Edison International said that without a restart of Unit 2 at its San Onofre Nuclear Generating Station (SONGS), it could decide by the end of the year to retire both units at the California nuclear plant. The units with a combined generating capacity of 2,350 MW have been offline since early 2012, the result of unexpected erosion and tube leaks in their steam generators. Costs tied to the shutdown now total around $553 million, including $109 million spent on inspections and repairs and $444 million for replacement power.

"Without a restart of Unit 2, a decision to retire one or both units would likely be made before year-end 2013," Theodore F. Craver, chairman, CEO and president said during an earnings conference call April 30.

The utility proposed to the Nuclear Regulatory Commission (NRC) restarting Unit 2 and operating it at a maximum of 70% power for five months, then taking it down and inspecting it. The utility’s decision on whether or not to retire one or both units hinges on the NRC’s decision on that proposal. Units 2 and 3 use Combustion Engineering pressurized water reactors, and have total generating capacities of 1,172 MW and 1,178 MW.

The company said limits exist to how much cost it can take on without regulatory certainty around cost recovery. “What we’re trying to signal is it’s difficult for us to see kind of continuing to underwrite the costs without clarity on the rate-making treatment, and without clarity on what the NRC decision is going to be. So there’s a practical limit to how much we can absorb of that risk.”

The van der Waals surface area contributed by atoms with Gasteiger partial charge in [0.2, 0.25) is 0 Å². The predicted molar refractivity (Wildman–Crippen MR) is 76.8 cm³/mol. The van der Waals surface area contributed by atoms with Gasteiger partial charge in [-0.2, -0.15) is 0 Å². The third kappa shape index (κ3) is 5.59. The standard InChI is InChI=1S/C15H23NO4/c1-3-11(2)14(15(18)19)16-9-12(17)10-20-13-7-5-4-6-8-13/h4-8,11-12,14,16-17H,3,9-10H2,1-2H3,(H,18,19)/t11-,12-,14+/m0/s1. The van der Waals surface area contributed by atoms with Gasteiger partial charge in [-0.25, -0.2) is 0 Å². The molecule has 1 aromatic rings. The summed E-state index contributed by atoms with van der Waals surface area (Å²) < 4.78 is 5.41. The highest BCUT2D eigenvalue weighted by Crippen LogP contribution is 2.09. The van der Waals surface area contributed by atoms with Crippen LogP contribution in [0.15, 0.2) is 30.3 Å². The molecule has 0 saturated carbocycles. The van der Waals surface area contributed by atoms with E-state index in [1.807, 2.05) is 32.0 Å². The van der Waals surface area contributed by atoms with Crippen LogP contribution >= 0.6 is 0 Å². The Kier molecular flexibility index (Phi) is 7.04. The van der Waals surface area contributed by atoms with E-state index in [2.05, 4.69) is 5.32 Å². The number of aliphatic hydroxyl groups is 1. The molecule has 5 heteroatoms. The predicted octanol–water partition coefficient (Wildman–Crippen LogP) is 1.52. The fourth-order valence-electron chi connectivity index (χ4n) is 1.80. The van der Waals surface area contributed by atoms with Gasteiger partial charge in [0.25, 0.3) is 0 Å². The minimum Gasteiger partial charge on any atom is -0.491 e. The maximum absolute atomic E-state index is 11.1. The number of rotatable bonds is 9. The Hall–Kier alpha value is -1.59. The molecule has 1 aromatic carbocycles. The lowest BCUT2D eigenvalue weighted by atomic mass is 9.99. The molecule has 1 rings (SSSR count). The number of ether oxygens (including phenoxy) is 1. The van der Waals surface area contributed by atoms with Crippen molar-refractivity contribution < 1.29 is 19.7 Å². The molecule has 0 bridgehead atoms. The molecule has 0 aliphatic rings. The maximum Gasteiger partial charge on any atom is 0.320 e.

The twin reactors between San Diego and Los Angeles have not produced electricity since January 2012, when a radiation leak in Unit 3 led to the discovery of the damage to the steam generator tubes. The steam generators were replaced with Mitsubishi Heavy Industries equipment during a $670 million overhaul in 2009 and 2010. After the plant was shut down in 2012, tests found some generator tubes were so badly eroded that they could fail and possibly release radiation. The utility is seeking to recover some costs from Mitsubishi and others through its insurer, Nuclear Electric Insurer Ltd.

The Associated Press reported that last June, federal investigators announced that a flawed computer analysis resulted in design errors that largely are to blame for the unusual tube wear. The company argues that running the plant at lower power will halt the damage. Overall, investigators found wear from friction and vibration in 15,000 places, in varying degrees, in 3,401 tubes inside the four steam generators. And in about 280 spots—virtually all in Unit 3—more than 50% of the tube wall was worn away.

Sources: Edison International, NRC, Associated Press

—David Wagman, Executive Editor, and Thomas W. Overton, JD, Gas Technology Editor (@thomas_overton)

Note: This story was originally published on May 1